My Whole World Has Changed

Real-Estate-OnlineI had been using Yahoo! Pipes for over 3 years to drive the Lync News/Skype for Business News aggregator. About 2 weeks ago, Yahoo! announced that they were killing off this service in the August/September time frame. This caused me some consternation. Not because I didn’t see it coming – Yahoo! hasn’t updated the thing in about 3 years – but because of the amount of work to get it going again somewhere else.

To take a step back – I started the Lync News aggregator right about the time Lync 2010 was being released. I was a novice OCS 2007 R2 administrator. The company where I worked at put a hold on continuing to deploy OCS due to the imminent release of Lync. This gave me time to read up on Lync and try to get educated before our consultant showed up to help us install it.

The problem was finding good blogs about Lync and then remembering to check them. Not that there were a lot of blogs back then, anyway. But it was still tough to get notified when there was something new to read. Enter Yahoo! Pipes which let me build a complex aggregator that grabbed the RSS feeds of these sites and spit out a new aggregated RSS feed. I could then look at this aggregated feed and be notified about new articles.

At some point I decided it was a good idea to send this feed to Twitter and thus the @LyncNewsTweets account was born (as well as it’s duplicate spawn – @S4BTweets).

And then I wrote an app for Windows Phone. This was initially hand coded. And by hand coded I mean I ripped off sample code from Nokia and heavily edited it.  I even found 3 bugs in their code and was able to fix 2 of them. While I do have a Bachelor’s Degree in Software Engineering, I hadn’t coded in C in about 15 years. Fortunately, Microsoft has released their AppStudio site which now takes all of the programming out of my hands.

Now that there are Universal apps, there is also a version for Windows 8.1.

A buddy pointed me to and so that’s why there is an Android app. Again, no coding on my part makes me happy. That one has had over 10,000 downloads!

And then I created a MailChimp newsletter to summarize the previous days news. And then along came Facebook, Bitly, Delicious, and Tumblr. Google + was working for a while but posting to Google + isn’t exactly easy. (No jokes – I actually use that thing a few times a week).

About 18 months ago I created an Exchange News pipe and started posting that to Twitter. I don’t ever read that one but I thought I’d be nice. That feed ended up in the Windows Phone and Android apps when I renamed them both to UC Now.

A small peak into one of the many pipes.

A small peak into one of the many pipes.

All of this was powered by Yahoo! Pipes. The Lync/S4B pipe had 142 RSS sources. Exchange much less because those people just don’t seem to blog as much (and I’m not bored enough to dig up the blogs I’m missing). And Yahoo! Pipes was going away. What to do?

I did some research for a week or two and there wasn’t anything that could really scale up to what I was doing. Most aggregators were meant to aggregate a handful of feeds and that was about it. They couldn’t filter to make sure that the resultant articles in the feed contained certain words like “Lync” or “Skype”.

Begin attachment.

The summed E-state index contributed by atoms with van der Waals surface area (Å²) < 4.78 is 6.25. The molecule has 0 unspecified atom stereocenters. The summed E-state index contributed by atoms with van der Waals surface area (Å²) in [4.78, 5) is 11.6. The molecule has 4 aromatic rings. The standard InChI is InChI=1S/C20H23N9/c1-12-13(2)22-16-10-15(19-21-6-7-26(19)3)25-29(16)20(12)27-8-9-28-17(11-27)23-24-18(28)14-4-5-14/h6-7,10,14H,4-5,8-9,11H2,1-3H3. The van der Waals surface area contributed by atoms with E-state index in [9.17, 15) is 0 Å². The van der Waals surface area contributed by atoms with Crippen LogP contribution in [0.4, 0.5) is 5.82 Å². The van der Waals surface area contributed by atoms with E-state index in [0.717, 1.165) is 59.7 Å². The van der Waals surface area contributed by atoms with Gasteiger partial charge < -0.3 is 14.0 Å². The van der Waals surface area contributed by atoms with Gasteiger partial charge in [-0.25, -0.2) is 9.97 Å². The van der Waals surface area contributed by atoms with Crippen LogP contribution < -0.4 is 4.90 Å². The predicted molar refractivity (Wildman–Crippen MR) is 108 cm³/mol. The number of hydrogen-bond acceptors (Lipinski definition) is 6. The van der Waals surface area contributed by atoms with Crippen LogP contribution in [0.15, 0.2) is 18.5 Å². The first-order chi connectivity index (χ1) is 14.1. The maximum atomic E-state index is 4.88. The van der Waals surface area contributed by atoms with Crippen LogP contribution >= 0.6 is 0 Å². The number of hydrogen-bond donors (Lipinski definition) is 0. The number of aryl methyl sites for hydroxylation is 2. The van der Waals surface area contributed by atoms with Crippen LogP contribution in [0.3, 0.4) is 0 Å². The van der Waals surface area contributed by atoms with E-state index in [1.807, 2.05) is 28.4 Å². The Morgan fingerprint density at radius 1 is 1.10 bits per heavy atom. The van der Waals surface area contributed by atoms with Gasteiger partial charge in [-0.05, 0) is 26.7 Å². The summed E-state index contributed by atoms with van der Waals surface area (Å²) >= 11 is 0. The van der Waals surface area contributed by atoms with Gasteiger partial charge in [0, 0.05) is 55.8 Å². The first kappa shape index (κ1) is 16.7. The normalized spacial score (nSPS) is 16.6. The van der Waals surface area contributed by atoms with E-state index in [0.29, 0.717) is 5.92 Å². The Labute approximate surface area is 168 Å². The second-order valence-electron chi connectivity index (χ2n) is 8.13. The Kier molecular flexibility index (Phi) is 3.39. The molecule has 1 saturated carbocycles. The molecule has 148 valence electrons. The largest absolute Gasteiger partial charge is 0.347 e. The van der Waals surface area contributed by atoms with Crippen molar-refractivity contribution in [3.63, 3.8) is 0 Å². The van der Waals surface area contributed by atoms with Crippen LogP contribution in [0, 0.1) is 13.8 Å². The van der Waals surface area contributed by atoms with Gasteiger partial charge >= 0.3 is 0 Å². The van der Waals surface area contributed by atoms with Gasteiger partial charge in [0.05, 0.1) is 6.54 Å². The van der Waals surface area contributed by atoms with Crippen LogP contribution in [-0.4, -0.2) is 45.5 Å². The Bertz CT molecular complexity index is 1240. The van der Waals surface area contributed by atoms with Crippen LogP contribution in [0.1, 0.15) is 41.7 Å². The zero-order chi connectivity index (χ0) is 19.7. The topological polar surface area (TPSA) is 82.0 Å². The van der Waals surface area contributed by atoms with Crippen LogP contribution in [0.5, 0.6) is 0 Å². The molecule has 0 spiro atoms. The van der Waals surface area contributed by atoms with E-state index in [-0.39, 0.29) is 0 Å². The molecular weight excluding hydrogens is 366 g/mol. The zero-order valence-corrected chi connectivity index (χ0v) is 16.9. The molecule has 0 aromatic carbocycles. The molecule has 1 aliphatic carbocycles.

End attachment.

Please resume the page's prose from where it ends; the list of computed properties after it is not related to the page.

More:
I then came across the “WP RSS Aggregator” plugin to WordPress. I installed it on my throwaway site I’m Smarter Than You and gave it a go. It does pretty much everything I needed out of it except for appending the Source into the RSS Feed for each article. So for those of you that have noticed that I no longer give credit to every article in the Title…well that’s why.

So I migrated all of the feeds over to that, throwing out the ones which no longer worked. The number of feeds dropped to 113 from 142. And you know what? The RSS feed is working better than it ever did on Yahoo! Pipes. Pipes was powerful but also extremely unreliable. Well over half half the time it didn’t pull in my own articles! The nerve! Now it’s pulling everything in like it was always designed to do.

Tonight I flipped the Exchange feed to be powered via WordPress too.

I’ve also run around everywhere and updated the feed URL so that all of the places that I blast this stuff out to is now running off the new feeds. That includes updating the apps too. The Android and Windows Phone apps should be notifying you in the next few days about an update.

And during this big rebuild of the feeds, I finally went ahead and moved off of and to its own hosted site. I’ve been wanting to do this for a long time as I’ve always wanted more flexibility than what gives you.

And yesterday I read this article by Andrew Morpeth. He basically did the research for me so this site is also now hosted by MDDHosting. He’s right – the support is fantastic. I’m getting answers in 5 minutes.

So I’ve migrated the whole site from to here. It gave me a great opportunity to refresh the look of the site, if for no other reason than the theme I had been using is no longer available. I like this new theme. It’s similar to what I had but much less drab. It’s much more modern and seems less hacked together. Which is exactly what the old theme was.

So now I have a new feed and a new website host. This is all worth it to me as I still read most of the articles that come through via the feed. I hope you get some of value out of this too. While it’s not hard work (well, now that I don’t have to code the Windows Phone app by hand!) it is fairly time-consuming.Adding or editing a new entry into the Yahoo! Pipe monstrosity was a giant pain. This new system is much easier.